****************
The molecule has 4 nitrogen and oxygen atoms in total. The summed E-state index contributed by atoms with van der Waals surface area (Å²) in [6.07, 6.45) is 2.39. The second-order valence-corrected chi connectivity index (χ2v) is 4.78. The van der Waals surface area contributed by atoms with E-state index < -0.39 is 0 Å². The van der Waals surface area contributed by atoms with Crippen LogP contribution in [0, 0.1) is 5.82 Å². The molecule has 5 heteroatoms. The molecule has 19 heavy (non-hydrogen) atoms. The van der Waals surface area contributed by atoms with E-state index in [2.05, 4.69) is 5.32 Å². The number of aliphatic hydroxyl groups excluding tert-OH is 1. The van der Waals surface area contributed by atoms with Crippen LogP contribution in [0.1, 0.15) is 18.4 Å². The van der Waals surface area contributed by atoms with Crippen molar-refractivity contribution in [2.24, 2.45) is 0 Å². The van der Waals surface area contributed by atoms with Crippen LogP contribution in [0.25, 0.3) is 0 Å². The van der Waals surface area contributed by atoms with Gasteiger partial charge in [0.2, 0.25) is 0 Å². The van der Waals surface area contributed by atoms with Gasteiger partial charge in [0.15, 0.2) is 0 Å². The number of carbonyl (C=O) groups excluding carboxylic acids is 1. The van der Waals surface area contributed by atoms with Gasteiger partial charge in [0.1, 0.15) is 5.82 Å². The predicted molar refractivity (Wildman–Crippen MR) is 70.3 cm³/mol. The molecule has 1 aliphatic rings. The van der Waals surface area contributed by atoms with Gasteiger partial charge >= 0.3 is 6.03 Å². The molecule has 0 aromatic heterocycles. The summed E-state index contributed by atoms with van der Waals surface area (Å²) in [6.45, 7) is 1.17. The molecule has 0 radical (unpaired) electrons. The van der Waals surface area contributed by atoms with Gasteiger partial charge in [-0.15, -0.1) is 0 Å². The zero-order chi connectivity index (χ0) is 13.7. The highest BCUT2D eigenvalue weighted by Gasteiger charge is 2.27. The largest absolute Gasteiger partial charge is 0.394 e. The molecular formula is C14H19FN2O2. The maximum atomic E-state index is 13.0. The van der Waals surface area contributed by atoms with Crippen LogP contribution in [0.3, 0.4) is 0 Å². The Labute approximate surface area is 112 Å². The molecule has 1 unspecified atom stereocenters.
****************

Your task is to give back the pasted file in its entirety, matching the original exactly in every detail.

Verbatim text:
The molecule has 4 nitrogen and oxygen atoms in total. The summed E-state index contributed by atoms with van der Waals surface area (Å²) in [6.07, 6.45) is 2.39. The second-order valence-corrected chi connectivity index (χ2v) is 4.78. The van der Waals surface area contributed by atoms with E-state index < -0.39 is 0 Å². The van der Waals surface area contributed by atoms with Crippen LogP contribution in [0, 0.1) is 5.82 Å². The molecule has 5 heteroatoms. The molecule has 19 heavy (non-hydrogen) atoms. The van der Waals surface area contributed by atoms with E-state index in [2.05, 4.69) is 5.32 Å². The number of aliphatic hydroxyl groups excluding tert-OH is 1. The van der Waals surface area contributed by atoms with Crippen LogP contribution in [0.1, 0.15) is 18.4 Å². The van der Waals surface area contributed by atoms with Crippen molar-refractivity contribution in [2.24, 2.45) is 0 Å². The van der Waals surface area contributed by atoms with Crippen LogP contribution in [0.25, 0.3) is 0 Å². The van der Waals surface area contributed by atoms with Gasteiger partial charge in [0.2, 0.25) is 0 Å². The van der Waals surface area contributed by atoms with Gasteiger partial charge in [0.15, 0.2) is 0 Å². The number of carbonyl (C=O) groups excluding carboxylic acids is 1. The van der Waals surface area contributed by atoms with Gasteiger partial charge in [0.1, 0.15) is 5.82 Å². The predicted molar refractivity (Wildman–Crippen MR) is 70.3 cm³/mol. The molecule has 1 aliphatic rings. The van der Waals surface area contributed by atoms with Gasteiger partial charge >= 0.3 is 6.03 Å². The molecule has 0 aromatic heterocycles. The summed E-state index contributed by atoms with van der Waals surface area (Å²) in [6.45, 7) is 1.17. The molecule has 0 radical (unpaired) electrons. The van der Waals surface area contributed by atoms with Gasteiger partial charge in [-0.15, -0.1) is 0 Å². The zero-order chi connectivity index (χ0) is 13.7. The highest BCUT2D eigenvalue weighted by Gasteiger charge is 2.27. The largest absolute Gasteiger partial charge is 0.394 e. The molecular formula is C14H19FN2O2. The maximum atomic E-state index is 13.0. The van der Waals surface area contributed by atoms with Crippen LogP contribution in [0.3, 0.4) is 0 Å². The Labute approximate surface area is 112 Å². The molecule has 1 unspecified atom stereocenters.